Researchers at Karolinska Institutet and the Swedish Public Health Agency have investigated how things work for newborn babies whose mothers tested positive for sars-cov-2 during pregnancy or childbirth. The results showed that the babies of the tested mothers gave birth largely prematurely, but very few newborns were infected with the Coronavirus. The study published in the prestigious journal GammaIt supports the Swedish recommendations not to separate the mother from the child at birth.
The population-based study covers 92 percent of all newborns, or nearly 90,000 births, in Sweden during the first epidemiological year (March 11, 2020 to January 31, 2021) and thus constitutes one of the largest groups in this field to date.
The results show a slight increase in morbidity in newborns whose mothers tested positive for sars-cov-2, including an increased risk of developing respiratory disorders. Relationships can be explained almost entirely by the fact that women who have tested positive for childbirth often give birth prematurely. A direct link between maternal infection and respiratory infection or pneumonia cannot be seen among children.
A total of 2,323 babies were born to mothers who tested positive for sars-cov-2, and nearly a third of the mothers were tested near or shortly after birth. Only 21 (0.9 percent) children of the tested women tested positive for sars-cov-2 at any time during the neonatal period (the first 28 days), most were without symptoms, and few were cared for. Causes other than COVID-19.
The study supports the Swedish recommendations to Children of women Test positive for sars-cov-2 during pregnancy or childbirth It does not routinely need to be separated from the mother at birth. In many countries of the world, this separation is carried out as a precaution, although there is no evidence of this procedure.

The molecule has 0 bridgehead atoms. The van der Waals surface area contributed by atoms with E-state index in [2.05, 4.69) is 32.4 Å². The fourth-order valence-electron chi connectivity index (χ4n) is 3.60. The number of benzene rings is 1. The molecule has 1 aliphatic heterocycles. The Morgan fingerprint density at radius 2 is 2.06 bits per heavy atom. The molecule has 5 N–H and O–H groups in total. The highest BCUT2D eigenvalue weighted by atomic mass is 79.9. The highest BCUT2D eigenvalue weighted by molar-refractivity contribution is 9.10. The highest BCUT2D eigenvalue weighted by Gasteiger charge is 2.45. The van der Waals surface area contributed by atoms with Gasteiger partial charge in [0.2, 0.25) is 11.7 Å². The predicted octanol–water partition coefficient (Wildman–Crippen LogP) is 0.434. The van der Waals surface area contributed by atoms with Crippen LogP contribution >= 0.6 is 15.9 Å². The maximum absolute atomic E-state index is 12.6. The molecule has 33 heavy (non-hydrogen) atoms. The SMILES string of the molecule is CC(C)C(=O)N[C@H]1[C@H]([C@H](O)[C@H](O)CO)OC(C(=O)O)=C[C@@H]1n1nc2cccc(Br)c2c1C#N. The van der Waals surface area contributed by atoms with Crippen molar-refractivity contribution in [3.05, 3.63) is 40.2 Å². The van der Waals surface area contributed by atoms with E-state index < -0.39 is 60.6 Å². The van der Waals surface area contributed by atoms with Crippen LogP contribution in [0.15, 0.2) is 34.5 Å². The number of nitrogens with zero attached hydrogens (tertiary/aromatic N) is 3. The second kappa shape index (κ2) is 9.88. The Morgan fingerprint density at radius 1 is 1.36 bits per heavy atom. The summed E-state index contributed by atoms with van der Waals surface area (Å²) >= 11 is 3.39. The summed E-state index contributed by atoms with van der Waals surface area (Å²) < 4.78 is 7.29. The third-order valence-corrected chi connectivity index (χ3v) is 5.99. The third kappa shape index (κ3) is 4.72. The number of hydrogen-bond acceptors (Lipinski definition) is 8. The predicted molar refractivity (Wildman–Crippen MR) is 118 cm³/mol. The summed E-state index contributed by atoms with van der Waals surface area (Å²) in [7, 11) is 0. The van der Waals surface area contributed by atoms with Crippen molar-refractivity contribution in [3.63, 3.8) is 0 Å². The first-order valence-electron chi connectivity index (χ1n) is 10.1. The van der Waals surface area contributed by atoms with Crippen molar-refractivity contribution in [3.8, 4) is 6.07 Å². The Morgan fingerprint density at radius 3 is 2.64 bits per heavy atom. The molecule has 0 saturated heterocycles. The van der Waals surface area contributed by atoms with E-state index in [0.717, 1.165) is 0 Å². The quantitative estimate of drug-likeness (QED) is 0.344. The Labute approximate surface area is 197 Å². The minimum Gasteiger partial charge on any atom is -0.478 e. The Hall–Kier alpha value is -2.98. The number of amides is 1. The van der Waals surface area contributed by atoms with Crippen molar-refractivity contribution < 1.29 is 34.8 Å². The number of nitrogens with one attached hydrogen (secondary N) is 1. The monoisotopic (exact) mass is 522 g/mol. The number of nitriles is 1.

Separating the newborn from the mother is a major intervention with negative consequences for both the health of the mother and the child, and must be weighed against any benefits. Our study suggests that mother and baby can be cared for together and that breastfeeding can be recommended without increasing risks to the baby’s health. This is positive news for all of the women who deliver, their babies, and staff in obstetrics and newborn care, says Mikael Norman, professor of pediatrics in the Department of Clinical Sciences, Intervention and Technology, Karolinska Institute, and one of the researchers responsible for the study.
The study was made possible by providing daily reports to three Swedish records: a pregnancy registry, a newborn registry, and an infection control register (Cement). SmiNet is a notification system that the Swedish Public Health Agency and district infection control units jointly monitor for more than 60 diseases that are under reporting under infection control law.
By coordinating the three different records, we were able to monitor and report results to newborns in real time, during the first and second waves of Covid-19, says Mikael Norman.
The research was funded by the Swedish Medical Association, NordForsk, the Stockholm region (ALF funds) and the Masonic Children’s House in Stockholm. Co-author Jonas F. Ludvigsson is leading a study commissioned by the Swedish IBD Quality Registry (SWIBREG), which received funding from Janssen. No potential conflict of interest was mentioned.
the post: Association of maternal SARS-CoV-2 infection in pregnancy with neonatal outcomes.. Mickael Norman, Lars Navier, Jonas Soderling, Mia Ahlberg, Helena Hervius Askling, Bernice Aronson, Emma Bystrom, Jerker Johnson, Verena Singebel, Jonas F. Ludwigson, Stellan Hackanson, Olof Stefanson. Gamma, Online on April 29, 2021, doi: 10.1001 / jama.2021.5775.
For more information, please contact:
Mikael Norman, Professor and Chief Physician
Department of Clinical Sciences, Intervention and Technology, Karolinska Institute
Karolinska University Hospital
e-mail: [email protected]
Bernice Aronson, investigator and medical professional
Vaccination Program Unit (EU-VP)And the Swedish Public Health Agency
Phone: 010-205 20 54, Mobile: 073-315 30 08
e-mail: [email protected]
Karolinska Institute It is one of the leading medical universities in the world with a vision to drive the development of knowledge about life and work for better health for all. In Sweden, Karolinska Institutet accounts for the largest share of medical academic research and has the largest body of medical education. Every year, the Nobel Society at the Karolinska Institute nominates Nobel Prize winners in Physiology or Medicine.